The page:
Objectives To assess the value of mid-regional pro-adrenomedullin (MR-proADM) in guiding patient disposition from the emergency department (ED), as one of the key factors of hospital resource utilisation, in undifferentiated patients with acute dyspnoea.
Methods We used clinical and outcome data from a large international biomarker study (BACH trial) and analysed data of all 1557 patients of the European and US sites presenting with acute dyspnoea. Patients were discharged or transferred from the ED to different levels of care (general ward, monitoring unit, intensive care unit). This original patient disposition was compared with the hypothetical disposition based on an adapted method of net reclassification improvement (NRI), which upgraded or downgraded patients from one level of care to the other based on the MR-proADM test result.
Results MR-pro-ADM was significantly higher in patients who died during the follow-up than in survivors (p<0.0001). When applying the adapted NRI model, 30 additional patients from the European Union (EU) and 55 additional patients from USA were theoretically discharged (increase of 16.5%) if MR-proADM had been used for patient management. The overall NRI, adding up the rates of upgrades and downgrades, in the EU was 16.0% (95% CI 8.2% to 23.9%). A total of n=72 (9.9%) patients changed disposition when adding MR-pro ADM. In the USA, the overall NRI was 12.0% (5.7%–18.4%) and a total of n=81 (11.2%) patients changed disposition.
Conclusions MR-proADM has the potential to guide initial disposition of undifferentiated ED patients with acute dyspnoea and might therefore be helpful to improve resource utilisation and patient care.
- cost effectiveness
- emergency department
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BACH Writing Group: Anna Slagman(Charité—Universitätsmedizin Berlin, Dept. of Cardiology and Emergency Medicine Unit, Berlin, Germany); Jörn Ole Vollert(Charité—Universitätsmedizin Berlin, Dept. of Cardiology and Emergency Medicine Unit, Berlin, Germany; Thermo Scientific Biomarkers, Thermo Fisher Scientific/BRAHMS GmbH, Hennigsdorf, Germany); Jana Papassotiriou(Thermo Scientific Biomarkers, Thermo Fisher Scientific/BRAHMS GmbH, Hennigsdorf, Germany); Inder Anand(VA Minneapolis, Minnesota, USA); Robert Christenson (University of Maryland, Baltimore, Maryland, USA); Lori B Daniels(University of California, San Diego, California, USA); Gerasimos S. Filippatos (Athens University Hospital Attikon, Athens, Greece); Christopher Hogan (Virgina Commonwealth University, Richmond, Virginia, USA); Nils Morgenthaler, (Thermo Scientific Biomarkers, Thermo Fisher Scientific/BRAHMS GmbH, Hennigsdorf, Germany); Christian Mueller, (University Hospital Basel, Basel Switzerland); Sean-Xavier Neath (University of California, San Diego, California, USA); Leong Ng (University of Leicester, Leicester, UK); Richard Nowak, (Henry Ford Health System, Detroit, Michigan, USA); Mark Richards (University of Otago, Christchurch, New Zealand); Salvatore Di Somma (Sant'Andrea Hospital, University La Sapienza, Rome Italy) and Piotr Ponikowski (Medical University, Faculty of Public Health, Wroclaw).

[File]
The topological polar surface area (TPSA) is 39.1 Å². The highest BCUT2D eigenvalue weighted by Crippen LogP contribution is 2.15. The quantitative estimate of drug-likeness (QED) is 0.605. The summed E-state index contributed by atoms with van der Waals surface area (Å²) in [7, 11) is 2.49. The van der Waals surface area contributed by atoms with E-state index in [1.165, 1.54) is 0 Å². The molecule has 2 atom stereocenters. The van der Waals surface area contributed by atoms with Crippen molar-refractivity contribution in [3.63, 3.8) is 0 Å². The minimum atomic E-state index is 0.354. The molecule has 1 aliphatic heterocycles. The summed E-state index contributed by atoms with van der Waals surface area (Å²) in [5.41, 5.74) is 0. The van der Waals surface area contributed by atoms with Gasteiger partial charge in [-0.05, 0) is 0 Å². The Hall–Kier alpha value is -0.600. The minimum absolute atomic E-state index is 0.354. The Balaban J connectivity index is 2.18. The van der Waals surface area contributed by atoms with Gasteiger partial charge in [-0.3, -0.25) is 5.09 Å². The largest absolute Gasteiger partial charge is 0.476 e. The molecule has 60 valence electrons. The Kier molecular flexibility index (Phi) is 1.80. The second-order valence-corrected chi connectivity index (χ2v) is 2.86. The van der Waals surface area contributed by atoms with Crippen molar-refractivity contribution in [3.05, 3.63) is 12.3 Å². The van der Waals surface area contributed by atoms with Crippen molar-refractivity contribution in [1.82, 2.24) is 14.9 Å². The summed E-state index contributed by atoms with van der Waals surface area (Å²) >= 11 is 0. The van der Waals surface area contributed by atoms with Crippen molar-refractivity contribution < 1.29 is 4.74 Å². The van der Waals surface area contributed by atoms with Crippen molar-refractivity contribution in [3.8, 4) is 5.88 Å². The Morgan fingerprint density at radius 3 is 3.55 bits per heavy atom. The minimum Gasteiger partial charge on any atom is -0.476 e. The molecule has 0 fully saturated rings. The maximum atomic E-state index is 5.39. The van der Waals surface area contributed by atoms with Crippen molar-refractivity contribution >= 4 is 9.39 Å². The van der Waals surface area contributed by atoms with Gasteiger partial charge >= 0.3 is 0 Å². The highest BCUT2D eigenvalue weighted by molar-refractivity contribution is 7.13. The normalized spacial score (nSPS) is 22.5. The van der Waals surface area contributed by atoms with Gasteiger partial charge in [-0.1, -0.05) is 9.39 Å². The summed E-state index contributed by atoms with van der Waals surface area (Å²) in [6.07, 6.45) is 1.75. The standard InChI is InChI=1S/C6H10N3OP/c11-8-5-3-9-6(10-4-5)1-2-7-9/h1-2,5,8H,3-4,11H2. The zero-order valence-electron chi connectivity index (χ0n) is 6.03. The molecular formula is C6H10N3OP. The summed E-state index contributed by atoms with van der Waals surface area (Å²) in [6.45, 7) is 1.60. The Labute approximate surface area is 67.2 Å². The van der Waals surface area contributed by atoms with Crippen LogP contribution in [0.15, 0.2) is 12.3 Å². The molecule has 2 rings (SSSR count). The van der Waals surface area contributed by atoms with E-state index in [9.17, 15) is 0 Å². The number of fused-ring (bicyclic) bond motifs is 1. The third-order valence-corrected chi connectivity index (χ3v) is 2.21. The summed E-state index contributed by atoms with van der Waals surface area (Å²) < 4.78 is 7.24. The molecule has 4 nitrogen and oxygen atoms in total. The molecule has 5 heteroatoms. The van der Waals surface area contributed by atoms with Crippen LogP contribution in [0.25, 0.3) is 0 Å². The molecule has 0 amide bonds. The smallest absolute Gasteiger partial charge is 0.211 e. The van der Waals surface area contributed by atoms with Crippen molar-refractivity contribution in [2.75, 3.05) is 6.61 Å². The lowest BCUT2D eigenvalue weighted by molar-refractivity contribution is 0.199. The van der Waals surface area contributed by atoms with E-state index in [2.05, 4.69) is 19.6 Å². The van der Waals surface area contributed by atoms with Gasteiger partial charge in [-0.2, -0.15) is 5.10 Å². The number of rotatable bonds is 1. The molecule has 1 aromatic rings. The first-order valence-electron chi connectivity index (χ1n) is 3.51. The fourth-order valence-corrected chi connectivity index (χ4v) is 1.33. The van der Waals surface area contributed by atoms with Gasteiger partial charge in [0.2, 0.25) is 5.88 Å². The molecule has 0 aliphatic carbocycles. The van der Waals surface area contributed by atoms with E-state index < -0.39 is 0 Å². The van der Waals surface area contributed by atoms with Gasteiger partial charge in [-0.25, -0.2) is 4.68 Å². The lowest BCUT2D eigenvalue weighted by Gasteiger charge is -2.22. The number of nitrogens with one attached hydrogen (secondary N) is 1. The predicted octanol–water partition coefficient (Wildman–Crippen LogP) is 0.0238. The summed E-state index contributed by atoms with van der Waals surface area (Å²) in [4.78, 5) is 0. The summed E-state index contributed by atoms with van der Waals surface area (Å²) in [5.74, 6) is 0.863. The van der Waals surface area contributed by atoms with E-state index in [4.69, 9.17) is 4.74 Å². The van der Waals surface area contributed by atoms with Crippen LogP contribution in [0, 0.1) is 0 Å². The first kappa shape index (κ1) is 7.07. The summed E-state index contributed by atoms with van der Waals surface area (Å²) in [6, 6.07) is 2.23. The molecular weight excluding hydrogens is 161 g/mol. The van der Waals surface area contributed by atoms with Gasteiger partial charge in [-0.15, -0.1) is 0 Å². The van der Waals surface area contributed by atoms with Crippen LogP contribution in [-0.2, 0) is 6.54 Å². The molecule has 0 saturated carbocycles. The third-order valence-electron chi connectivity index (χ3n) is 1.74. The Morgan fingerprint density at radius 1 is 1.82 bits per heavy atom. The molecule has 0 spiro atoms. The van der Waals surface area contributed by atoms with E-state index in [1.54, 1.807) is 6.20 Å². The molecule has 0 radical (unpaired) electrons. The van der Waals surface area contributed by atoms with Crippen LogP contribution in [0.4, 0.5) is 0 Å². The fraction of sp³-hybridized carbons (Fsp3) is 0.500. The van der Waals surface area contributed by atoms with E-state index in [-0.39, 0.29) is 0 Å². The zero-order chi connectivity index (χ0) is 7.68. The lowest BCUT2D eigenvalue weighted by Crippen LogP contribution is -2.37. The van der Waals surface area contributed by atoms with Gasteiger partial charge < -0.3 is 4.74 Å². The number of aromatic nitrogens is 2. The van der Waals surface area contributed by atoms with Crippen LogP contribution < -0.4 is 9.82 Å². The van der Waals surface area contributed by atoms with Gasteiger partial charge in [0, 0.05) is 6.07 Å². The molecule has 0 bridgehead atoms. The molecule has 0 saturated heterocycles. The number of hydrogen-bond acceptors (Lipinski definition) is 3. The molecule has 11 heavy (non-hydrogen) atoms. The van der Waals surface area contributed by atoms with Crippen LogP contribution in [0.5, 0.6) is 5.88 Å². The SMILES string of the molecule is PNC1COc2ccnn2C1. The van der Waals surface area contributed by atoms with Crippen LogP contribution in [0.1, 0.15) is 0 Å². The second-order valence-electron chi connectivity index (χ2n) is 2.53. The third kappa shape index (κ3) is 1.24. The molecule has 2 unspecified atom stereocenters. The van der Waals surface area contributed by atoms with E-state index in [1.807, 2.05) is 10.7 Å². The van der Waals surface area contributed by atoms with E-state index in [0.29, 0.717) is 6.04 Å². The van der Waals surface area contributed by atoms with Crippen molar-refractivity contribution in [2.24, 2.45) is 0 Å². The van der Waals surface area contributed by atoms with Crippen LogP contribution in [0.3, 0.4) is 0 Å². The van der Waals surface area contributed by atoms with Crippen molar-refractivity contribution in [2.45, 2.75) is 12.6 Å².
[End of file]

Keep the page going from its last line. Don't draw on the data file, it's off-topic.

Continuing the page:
MM and JS authors contributed equally to this paper.
Funding BRAHMS GmbH, Biotechnology Centre Hennigsdorf/Berlin, Germany, was sponsor of the trial and provided the funding.
Competing interests Oliver Hartmann, Joern Ole Vollert, Jana Papassotiriou and Nils Morgenthaler are employees of BRAHMS GmbH.
Ethics approval The BACH-trial was approved by the institutional review boards of all 15 participating centers.
Provenance and peer review Not commissioned; externally peer reviewed.
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